When Cameron Crowe went undercover as a high school student to write a little novel called Fast Times at Ridgemont High, little did he know that it would later become a quintessential teen flick, required-viewing for American prepubesents. It was raw and funny, and most importantly, it was honest. Just a few years later came John Hughes with The Breakfast Club, and the precedent was matched. The two writers didn’t paint pictures of how kids should be or could be, but presented kids as they actually are, what they live every day.
Perhaps it’s a stretch to go back to these films in order to figure out the cyber-tech teens of today. But no matter how different the world is, most kids still deal with feelings of alienation, parental pressures, drugs and the uncertainty that comes from not knowing how the hell to achieve, or to break away from the future that has been set out for them. Only a portion of an honest portrait of all these swirling emotions is presented in The Perfect Score. Sure, the kids in the movie theater that I was in seemed to enjoy the film. But is it themselves that they see on the screen, or just people of their own age doing stuff they wish they could do? Is it a kind of 90210 for the big screen?
The plot, stealing answers to the SAT, is a sure bet for a studio looking for a teen hit. Unfortunately, it didn’t require much acting ability or expert cinematography to get the film through the major motion picture wringer in order to make it to a theater near you. There are three characters worth watching: Scarlett Johansson as the troubled and oh-so-cute poor little rich girl with integrity; Leonardo Nam as the narrator and happy-go-lucky pot-smoking genius, and Matthew Lillard as the troubled yet compassionate older brother. The film would have been better if the plot had centered only on these three characters. Instead, there is the good-looking, academically driven cool guy played by Chris Evans, his not so scholastically inclined best friend played by Bryan Greenberg, the dumb jock played by Darius Miles and the ever-annoying salutatorian played by Erika Christensen. What about the parents? Well, they are barely seen except for Miles’ character’s mother who delivers an irritating “Don’t Smoke Pot” PSA near the film’s end.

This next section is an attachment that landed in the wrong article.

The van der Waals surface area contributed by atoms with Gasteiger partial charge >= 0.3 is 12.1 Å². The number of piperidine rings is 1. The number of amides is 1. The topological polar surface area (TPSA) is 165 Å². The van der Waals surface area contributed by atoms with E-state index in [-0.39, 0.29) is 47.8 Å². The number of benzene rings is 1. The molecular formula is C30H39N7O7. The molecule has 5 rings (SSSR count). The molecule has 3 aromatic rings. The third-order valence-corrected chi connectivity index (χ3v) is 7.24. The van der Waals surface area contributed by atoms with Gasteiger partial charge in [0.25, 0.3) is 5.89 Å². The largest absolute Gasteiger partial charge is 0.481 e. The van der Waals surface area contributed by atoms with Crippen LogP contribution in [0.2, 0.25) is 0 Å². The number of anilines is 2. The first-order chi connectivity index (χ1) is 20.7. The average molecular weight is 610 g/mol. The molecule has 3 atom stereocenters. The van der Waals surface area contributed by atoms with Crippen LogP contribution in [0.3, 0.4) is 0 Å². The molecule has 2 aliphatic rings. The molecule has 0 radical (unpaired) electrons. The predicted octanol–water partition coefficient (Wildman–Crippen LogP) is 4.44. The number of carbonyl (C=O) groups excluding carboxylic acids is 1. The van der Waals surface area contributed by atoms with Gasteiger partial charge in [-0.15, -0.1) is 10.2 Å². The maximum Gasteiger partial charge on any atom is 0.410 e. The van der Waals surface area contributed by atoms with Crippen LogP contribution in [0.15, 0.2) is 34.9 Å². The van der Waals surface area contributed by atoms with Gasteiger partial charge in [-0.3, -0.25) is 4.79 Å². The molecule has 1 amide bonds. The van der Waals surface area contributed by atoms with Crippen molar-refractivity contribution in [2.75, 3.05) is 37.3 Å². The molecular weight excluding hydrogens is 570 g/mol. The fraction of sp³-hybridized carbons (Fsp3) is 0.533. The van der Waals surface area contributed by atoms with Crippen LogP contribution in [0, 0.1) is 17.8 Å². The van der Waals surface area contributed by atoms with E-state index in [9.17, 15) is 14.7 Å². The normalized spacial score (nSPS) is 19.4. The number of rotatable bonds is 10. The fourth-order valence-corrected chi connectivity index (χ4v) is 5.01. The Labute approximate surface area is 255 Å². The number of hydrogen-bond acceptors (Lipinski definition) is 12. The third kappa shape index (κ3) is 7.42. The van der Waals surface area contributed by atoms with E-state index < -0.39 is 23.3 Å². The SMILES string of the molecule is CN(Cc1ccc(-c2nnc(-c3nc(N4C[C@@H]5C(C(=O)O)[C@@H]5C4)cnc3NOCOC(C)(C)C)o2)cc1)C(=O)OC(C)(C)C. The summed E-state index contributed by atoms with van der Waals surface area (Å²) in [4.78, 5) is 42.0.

The absence of parental guidance may ring true for today’s teenagers, but the brief appearances by parents in the film were so poor they could have been improved if they were dubbed over with the Charlie Brown grown-up voices going, “Wah, Wah, Wah.”
I’m not saying don’t go and see this film, per se, but if you do spend the $8, make sure there is some THC in your system. You’ll get more out of it.
Gina Pasfield is an editorial intern at Metro Times. E-mail firstname.lastname@example.org.
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